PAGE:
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Discuss Ring final circuit vs Radial final circuit in the Electrical Wiring, Theories and Regulations area at ElectriciansForums.net

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mandinga1975

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Hello all

I am sure there is an easy explanation but I am curious ...

Would be interested to know whether there is any major differences between the Ring final circuit and the Radial final circuit.

I am currently studying my NVQ 2330 level 2 and the only difference I can see from the wiring diagrams is that the phase, cpc and neutral go back to the consumer board with the Ring and doesn't with the Radial.

Is there something that the phase, cpc and neutral do when they are wired back to the consumer board on the Ring circuit?

If they don't then why is it used as it seems that it's just a waste of wiring!!

Cheers and apologies if it's something very simple (it's not explained very well in my course notes).

Mandinga
 
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simonatlondon

  • Thread Starter Thread Starter
  • #2
Hello mandinga,

the point of a ring final circuit is to use a particular size cable to carry more current than it would if it was a radial circuit. This idea apparentley came about after the 2nd world war. To save on copper wires.

Now the maximum amount of current a 2.5mm T&E is 24 amps. If we are using 2 cables to go to each point of that circuit, then in theory, you can pull twice as much current. Its actually a little less, thats why we use a 32a mcb for a 2.5mm ring circuit not a 40a or 45a. Remember we must always protect the cable from exceeding its current carying capacity.

So 20a mcb for a 2.5mm radial and 32a mcb for a 2.5mm mcb.

Also because the circuit is a ring, the resistance of that circuit is half that of a radial (in theory) and therefore providing a lower r1 + r2.

Hope that helps mate. Sorry, not too great at wording things I want to say.
 
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simopesh

  • Thread Starter Thread Starter
  • #3
Ring final circuit has virtually no voltage drop and it is mainly used in dwelling larger than 100 square meters. (If my memory serves me correctly)
However, if you use a 4.0mm twin and earth as radial the specs are almost the same as on a 2.5mm ring final circuit.
 
H

hughesy

  • Thread Starter Thread Starter
  • #4
a ring is also one of 2 instances in a domestic premises where diversity is allowed ie a a 2.5 protected by a 32a mcb the other is the 0.5 flex on a ceiling rose protected by whatever protects the lighting circuit ie 10a mcb this is allowed as the light bulb wont pull more current than allowed on a 0.75/0.5 2c flex from a ceiling rose.Hope ive not confused things not very good at using the right words.
 
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simopesh

  • Thread Starter Thread Starter
  • #5
The radial's phase,cpc,neutral does go back to the consumer unit otherwise it would not work.

Its not a waste of wiring but a valid point on cost. Interesting to note wether 4mm radials would equate to the same cost as rings. AND alot less hassle and confusion.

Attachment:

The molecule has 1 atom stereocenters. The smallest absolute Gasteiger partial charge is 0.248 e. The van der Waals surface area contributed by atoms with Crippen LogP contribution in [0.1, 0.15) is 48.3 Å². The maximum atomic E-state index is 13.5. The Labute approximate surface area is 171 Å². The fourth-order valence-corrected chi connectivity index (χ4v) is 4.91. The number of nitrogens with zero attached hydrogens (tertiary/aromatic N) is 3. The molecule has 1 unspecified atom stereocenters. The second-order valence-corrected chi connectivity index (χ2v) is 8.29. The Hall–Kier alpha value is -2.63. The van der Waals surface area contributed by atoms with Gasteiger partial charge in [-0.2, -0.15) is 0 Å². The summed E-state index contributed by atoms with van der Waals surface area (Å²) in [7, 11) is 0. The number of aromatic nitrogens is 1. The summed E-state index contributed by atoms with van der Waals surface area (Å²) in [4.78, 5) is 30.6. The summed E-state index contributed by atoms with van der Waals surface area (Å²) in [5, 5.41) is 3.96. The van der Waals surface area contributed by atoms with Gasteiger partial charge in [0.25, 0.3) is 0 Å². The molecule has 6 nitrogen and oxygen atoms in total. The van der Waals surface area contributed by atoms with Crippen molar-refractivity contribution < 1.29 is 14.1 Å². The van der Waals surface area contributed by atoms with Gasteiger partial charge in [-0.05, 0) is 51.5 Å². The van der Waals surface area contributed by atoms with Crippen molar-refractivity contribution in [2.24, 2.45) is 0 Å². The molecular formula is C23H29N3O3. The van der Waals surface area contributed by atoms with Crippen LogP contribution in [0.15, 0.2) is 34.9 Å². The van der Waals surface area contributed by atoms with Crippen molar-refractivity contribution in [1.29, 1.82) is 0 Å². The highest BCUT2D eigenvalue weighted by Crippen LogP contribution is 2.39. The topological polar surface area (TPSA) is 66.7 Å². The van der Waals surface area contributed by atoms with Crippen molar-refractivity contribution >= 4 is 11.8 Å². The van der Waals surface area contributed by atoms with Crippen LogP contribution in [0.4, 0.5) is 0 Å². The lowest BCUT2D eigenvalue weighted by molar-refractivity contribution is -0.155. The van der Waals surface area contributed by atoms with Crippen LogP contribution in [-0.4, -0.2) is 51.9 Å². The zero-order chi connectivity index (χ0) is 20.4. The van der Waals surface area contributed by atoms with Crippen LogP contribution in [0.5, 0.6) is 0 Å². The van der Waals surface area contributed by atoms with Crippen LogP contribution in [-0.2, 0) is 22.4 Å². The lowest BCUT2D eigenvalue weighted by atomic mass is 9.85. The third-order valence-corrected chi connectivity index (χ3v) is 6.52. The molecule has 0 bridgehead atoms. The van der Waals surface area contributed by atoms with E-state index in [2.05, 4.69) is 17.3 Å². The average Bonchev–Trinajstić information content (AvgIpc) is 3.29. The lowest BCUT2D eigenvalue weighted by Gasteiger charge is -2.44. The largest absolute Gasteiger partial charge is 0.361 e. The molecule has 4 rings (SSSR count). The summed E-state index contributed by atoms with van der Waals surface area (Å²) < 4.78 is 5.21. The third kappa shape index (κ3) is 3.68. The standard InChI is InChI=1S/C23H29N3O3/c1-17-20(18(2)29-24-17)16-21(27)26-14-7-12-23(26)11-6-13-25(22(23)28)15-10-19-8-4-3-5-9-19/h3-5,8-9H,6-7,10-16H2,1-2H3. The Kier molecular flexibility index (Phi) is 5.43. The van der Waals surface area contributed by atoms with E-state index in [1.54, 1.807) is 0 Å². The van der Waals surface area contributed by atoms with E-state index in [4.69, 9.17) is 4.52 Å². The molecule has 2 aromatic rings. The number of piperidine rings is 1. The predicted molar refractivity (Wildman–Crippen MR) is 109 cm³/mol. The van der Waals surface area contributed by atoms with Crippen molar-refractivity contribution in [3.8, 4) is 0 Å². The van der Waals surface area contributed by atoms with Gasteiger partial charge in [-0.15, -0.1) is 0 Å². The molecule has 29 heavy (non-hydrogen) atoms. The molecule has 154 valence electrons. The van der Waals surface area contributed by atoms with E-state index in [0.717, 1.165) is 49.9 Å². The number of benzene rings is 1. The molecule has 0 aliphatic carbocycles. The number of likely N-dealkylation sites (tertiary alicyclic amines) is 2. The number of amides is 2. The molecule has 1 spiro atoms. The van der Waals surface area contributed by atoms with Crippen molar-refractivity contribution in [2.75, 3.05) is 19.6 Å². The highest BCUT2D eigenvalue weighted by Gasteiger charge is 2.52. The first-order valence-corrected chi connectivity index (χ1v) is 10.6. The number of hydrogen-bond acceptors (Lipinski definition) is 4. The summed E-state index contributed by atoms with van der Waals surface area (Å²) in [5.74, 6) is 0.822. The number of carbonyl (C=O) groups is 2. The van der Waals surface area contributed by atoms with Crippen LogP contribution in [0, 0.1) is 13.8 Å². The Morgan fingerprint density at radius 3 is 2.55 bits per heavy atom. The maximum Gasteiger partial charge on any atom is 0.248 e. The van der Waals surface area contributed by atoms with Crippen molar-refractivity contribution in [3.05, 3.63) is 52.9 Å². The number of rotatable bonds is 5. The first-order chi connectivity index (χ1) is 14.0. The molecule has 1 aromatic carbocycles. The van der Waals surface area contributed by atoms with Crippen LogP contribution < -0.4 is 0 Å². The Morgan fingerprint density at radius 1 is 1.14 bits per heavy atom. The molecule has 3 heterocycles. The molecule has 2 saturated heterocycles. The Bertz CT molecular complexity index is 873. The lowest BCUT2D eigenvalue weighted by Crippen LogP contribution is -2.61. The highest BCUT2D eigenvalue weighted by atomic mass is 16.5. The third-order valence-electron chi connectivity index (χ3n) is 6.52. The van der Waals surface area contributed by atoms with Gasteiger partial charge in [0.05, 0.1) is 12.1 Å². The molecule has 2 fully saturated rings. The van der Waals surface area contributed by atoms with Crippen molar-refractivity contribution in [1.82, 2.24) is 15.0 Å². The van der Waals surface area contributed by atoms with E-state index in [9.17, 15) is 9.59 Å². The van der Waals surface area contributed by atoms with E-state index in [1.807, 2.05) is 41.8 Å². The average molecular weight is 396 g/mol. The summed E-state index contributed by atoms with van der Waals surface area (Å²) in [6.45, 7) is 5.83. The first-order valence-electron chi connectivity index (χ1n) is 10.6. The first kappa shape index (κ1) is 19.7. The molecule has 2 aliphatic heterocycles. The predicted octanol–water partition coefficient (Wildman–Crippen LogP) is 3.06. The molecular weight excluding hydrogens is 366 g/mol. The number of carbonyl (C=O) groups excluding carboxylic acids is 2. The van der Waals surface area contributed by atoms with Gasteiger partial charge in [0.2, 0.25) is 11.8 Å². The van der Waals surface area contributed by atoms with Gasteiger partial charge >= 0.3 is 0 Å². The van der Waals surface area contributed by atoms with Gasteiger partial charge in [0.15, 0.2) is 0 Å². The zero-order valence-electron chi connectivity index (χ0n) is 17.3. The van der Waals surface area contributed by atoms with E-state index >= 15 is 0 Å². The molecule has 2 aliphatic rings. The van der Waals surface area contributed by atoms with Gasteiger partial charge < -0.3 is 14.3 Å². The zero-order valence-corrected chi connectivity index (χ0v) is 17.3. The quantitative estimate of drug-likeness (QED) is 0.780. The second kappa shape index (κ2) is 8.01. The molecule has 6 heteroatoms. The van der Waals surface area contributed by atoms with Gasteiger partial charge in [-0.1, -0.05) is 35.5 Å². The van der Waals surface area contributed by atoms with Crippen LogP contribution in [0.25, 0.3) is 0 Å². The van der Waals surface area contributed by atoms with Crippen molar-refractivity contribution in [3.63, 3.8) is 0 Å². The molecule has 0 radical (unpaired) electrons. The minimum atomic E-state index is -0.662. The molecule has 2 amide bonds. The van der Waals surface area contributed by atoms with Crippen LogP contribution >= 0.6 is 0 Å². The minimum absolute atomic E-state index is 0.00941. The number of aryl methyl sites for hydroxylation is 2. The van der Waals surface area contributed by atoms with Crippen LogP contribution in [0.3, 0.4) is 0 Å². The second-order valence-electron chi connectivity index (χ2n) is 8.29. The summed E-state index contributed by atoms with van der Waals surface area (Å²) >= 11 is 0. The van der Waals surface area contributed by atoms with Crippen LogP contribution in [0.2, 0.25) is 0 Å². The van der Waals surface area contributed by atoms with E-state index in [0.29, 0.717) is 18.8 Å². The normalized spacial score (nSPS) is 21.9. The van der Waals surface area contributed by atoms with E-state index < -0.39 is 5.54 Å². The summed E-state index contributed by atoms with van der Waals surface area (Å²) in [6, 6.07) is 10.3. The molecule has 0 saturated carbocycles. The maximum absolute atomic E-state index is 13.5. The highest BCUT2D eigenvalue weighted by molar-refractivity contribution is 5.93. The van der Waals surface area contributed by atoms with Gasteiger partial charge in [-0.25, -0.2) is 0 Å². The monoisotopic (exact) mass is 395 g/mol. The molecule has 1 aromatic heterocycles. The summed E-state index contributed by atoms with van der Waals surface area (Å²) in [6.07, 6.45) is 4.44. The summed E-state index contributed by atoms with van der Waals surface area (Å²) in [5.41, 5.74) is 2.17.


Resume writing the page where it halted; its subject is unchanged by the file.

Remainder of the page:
4.0 mm twin ant earth cost twice as 2.5mm twin and earth. The trick is that you are using only half the length when building a radial with it and it is also quicker to build. Majority of my rewires in the last 6 years are done with 4.0mm radial - 32amp fuse. No faults found!
 
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sivoodoo

  • Thread Starter Thread Starter
  • #6
2.5mm is easier to work with too :)
 
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JulesHurley

  • Thread Starter Thread Starter
  • #7
I have done some research into this, and from distant memory, the english love of ring mains being able to supply 32A, is to enable us to use "two bar electric fires", just as our Gran had!

I am a strong beliver that the only area that needs 32A ring main is the kitchen / utility. I prefer to fit circuits for bedrooms etc as 16A radials. May need one or two more MCbs.

From memory, we are one of the only countries that still exist on using Ring mains.
 
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marshr02

  • Thread Starter Thread Starter
  • #8
Totally agree with JulesHurley. There is however a lot of resistance to moving away from the ringmain cct. It was an excellent ecomomic solution after the war to design ccts that could be used for heating while using least copper. Now we would use radial on Economy7 if using electrical heating...
 
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sivoodoo

  • Thread Starter Thread Starter
  • #9
...so, whats the negative aspects of a ring cct? Apart from more cable clips.
 
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marshr02

  • Thread Starter Thread Starter
  • #10
- It's overkill in terms of cable runs, when a 32A cct not required i.e. bedroom. Sometimes the topography of a building can make a cable ring uneconomic, and the cable run stops being a ring, more like a doubled up loop.

- the ring can become broken, say due to intermittent connection. The cct is now dangerous, but the fault is not apparent. I wonder how many ring ccts are in this fault condition?

- this is a minor one, but maybe of increasing issue; in a radial cct with no borrowed neutrals etc the flow & return currents are alongside each other - in the ring there can be a large area between flow & return currents, hence increasing EMI interference within the home.


Don't get me wrong. The ring circuit can be an excellent solution in a true 'power' cct where the topology suits a ring cable run..